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Divorce Law

You & Your Divorce

Perhaps you’ve reached the end of an unhappy relationship and divorce seems the only option, or perhaps you’ve received a divorce petition. Or you may be looking for financial support and arrangements for children. Either way Eatons can help.

Download Our Guide

Read our family law information pack put together by Eatons Solicitors, lawyers in Bradford, Bingley and Yeadon.

Some of our FAQ's

Click below to see some of our FAQs, providing the answers to help you understand our services better. Still can't find what you're looking for? Please don't hesitate to reach out to us directly.

How do I start divorce proceedings?

To apply for a divorce, you will first need to check you are eligible. This will mean:

  • You have been married for over a year.
  • Your relationship has permanently broken down.
  • Your marriage is legally recognised in the UK.

You will then need to complete a divorce application, either as a sole applicant or a joint applicant along with your spouse. This begins by filling out a Form D8.

How long does it take to get divorced?

Getting a divorce is not a quick process. In England and Wales, a divorce generally takes between six and eight months to be finalised, but can last up to a year or more. There are two key waiting periods:

  • A 20-week cooling-off period after the court has issued the application, before the conditional order can be granted.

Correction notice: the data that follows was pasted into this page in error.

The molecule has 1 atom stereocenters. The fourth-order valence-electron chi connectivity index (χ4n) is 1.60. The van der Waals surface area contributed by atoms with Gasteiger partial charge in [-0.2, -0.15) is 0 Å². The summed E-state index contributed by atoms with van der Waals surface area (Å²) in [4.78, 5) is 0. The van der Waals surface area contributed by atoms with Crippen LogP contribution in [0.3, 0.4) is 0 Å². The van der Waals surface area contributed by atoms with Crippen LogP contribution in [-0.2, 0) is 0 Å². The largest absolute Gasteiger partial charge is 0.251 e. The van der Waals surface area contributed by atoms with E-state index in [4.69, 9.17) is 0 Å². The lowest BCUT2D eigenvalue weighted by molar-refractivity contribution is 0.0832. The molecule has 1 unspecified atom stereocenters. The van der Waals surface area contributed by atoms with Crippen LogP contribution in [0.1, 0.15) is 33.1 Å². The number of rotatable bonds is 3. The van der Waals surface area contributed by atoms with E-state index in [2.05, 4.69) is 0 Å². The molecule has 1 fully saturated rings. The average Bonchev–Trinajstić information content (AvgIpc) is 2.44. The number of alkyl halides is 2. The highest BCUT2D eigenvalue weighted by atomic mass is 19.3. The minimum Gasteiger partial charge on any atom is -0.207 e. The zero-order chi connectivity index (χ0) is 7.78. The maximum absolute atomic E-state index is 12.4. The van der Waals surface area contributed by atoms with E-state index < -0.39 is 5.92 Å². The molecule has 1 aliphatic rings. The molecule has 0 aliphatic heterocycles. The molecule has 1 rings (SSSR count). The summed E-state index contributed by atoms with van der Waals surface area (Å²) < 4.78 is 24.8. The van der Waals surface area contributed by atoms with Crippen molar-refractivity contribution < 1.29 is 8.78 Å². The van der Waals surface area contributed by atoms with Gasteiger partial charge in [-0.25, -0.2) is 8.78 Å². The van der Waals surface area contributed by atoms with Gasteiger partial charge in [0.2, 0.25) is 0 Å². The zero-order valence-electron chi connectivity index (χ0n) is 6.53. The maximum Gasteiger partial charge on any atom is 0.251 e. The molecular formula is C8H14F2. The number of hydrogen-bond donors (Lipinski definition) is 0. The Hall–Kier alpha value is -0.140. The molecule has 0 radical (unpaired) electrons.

• A six-week waiting period after the conditional order has been granted, when you can apply to the court for a final order.

Factors such as court delays, financial disputes and lack of cooperation from one or both spouses (see below) can all impact the length of the process.

What do I need to prove to get a divorce?

  • Yours and your husband or wife's full name and address.
  • Your original marriage certificate or a certified copy of it.
  • Proof of any name change, if you have changed it since you got married.
  • You must be able to show that your marriage has irretrievably broken down.

What happens if my spouse refuses to get divorced?

In short, your spouse cannot refuse to get divorced, but they can make it very difficult, time-consuming and costly by refusing to cooperate. If your spouse refuses to sign the divorce papers, there are several options:

  • Personally serve the court papers to your spouse - This will involve an additional fee and be done through a Court Bailiff or Process Server, but will serve as proof your spouse has received the papers and will allow you to progress with the divorce
  • Deemed Service - This is where you provide proof of your spouse having received the papers (such as through a text or email) and a Judge decides whether to progress based on this evidence.
  • Dispensed Service - If you have tried all of the above and exhausted every attempt at progressing to the next stage, the Court can rule that proceedings do not need to be served if you can show you have done all you can to locate and serve your spouse.